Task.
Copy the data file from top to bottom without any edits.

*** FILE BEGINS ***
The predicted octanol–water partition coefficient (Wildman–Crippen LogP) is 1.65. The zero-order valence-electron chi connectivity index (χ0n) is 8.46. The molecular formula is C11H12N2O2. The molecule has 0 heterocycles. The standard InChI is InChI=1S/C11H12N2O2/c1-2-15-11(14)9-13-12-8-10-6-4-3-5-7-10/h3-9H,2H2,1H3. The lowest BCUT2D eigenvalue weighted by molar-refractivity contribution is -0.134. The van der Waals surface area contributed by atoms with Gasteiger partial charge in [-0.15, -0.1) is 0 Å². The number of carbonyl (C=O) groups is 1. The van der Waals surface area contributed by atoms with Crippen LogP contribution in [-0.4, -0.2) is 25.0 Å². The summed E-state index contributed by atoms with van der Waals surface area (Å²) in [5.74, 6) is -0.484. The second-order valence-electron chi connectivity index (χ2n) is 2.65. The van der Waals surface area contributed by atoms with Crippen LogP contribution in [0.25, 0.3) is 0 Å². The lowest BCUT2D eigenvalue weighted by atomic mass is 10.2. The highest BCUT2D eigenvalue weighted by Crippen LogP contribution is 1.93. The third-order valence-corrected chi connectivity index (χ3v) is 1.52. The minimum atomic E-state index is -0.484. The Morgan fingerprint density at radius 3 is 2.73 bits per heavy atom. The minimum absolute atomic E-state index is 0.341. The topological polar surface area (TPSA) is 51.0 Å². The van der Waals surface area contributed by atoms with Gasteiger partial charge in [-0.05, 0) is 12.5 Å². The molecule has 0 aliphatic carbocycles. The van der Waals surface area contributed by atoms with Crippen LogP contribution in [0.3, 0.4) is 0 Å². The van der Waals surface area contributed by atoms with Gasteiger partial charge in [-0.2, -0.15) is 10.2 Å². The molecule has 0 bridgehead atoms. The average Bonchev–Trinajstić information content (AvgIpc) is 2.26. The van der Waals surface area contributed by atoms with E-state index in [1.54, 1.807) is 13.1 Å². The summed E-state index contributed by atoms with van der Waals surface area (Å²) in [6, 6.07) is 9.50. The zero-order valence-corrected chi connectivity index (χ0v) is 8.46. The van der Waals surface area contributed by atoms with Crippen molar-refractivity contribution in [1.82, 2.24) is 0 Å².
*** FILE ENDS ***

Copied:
The predicted octanol–water partition coefficient (Wildman–Crippen LogP) is 1.65. The zero-order valence-electron chi connectivity index (χ0n) is 8.46. The molecular formula is C11H12N2O2. The molecule has 0 heterocycles. The standard InChI is InChI=1S/C11H12N2O2/c1-2-15-11(14)9-13-12-8-10-6-4-3-5-7-10/h3-9H,2H2,1H3. The lowest BCUT2D eigenvalue weighted by molar-refractivity contribution is -0.134. The van der Waals surface area contributed by atoms with Gasteiger partial charge in [-0.15, -0.1) is 0 Å². The number of carbonyl (C=O) groups is 1. The van der Waals surface area contributed by atoms with Crippen LogP contribution in [-0.4, -0.2) is 25.0 Å². The summed E-state index contributed by atoms with van der Waals surface area (Å²) in [5.74, 6) is -0.484. The second-order valence-electron chi connectivity index (χ2n) is 2.65. The van der Waals surface area contributed by atoms with Crippen LogP contribution in [0.25, 0.3) is 0 Å². The lowest BCUT2D eigenvalue weighted by atomic mass is 10.2. The highest BCUT2D eigenvalue weighted by Crippen LogP contribution is 1.93. The third-order valence-corrected chi connectivity index (χ3v) is 1.52. The minimum atomic E-state index is -0.484. The Morgan fingerprint density at radius 3 is 2.73 bits per heavy atom. The minimum absolute atomic E-state index is 0.341. The topological polar surface area (TPSA) is 51.0 Å². The van der Waals surface area contributed by atoms with Gasteiger partial charge in [-0.05, 0) is 12.5 Å². The molecule has 0 aliphatic carbocycles. The van der Waals surface area contributed by atoms with Crippen LogP contribution in [0.3, 0.4) is 0 Å². The van der Waals surface area contributed by atoms with Gasteiger partial charge in [-0.2, -0.15) is 10.2 Å². The molecule has 0 bridgehead atoms. The average Bonchev–Trinajstić information content (AvgIpc) is 2.26. The van der Waals surface area contributed by atoms with E-state index in [1.54, 1.807) is 13.1 Å². The summed E-state index contributed by atoms with van der Waals surface area (Å²) in [6, 6.07) is 9.50. The zero-order valence-corrected chi connectivity index (χ0v) is 8.46. The van der Waals surface area contributed by atoms with Crippen molar-refractivity contribution in [1.82, 2.24) is 0 Å².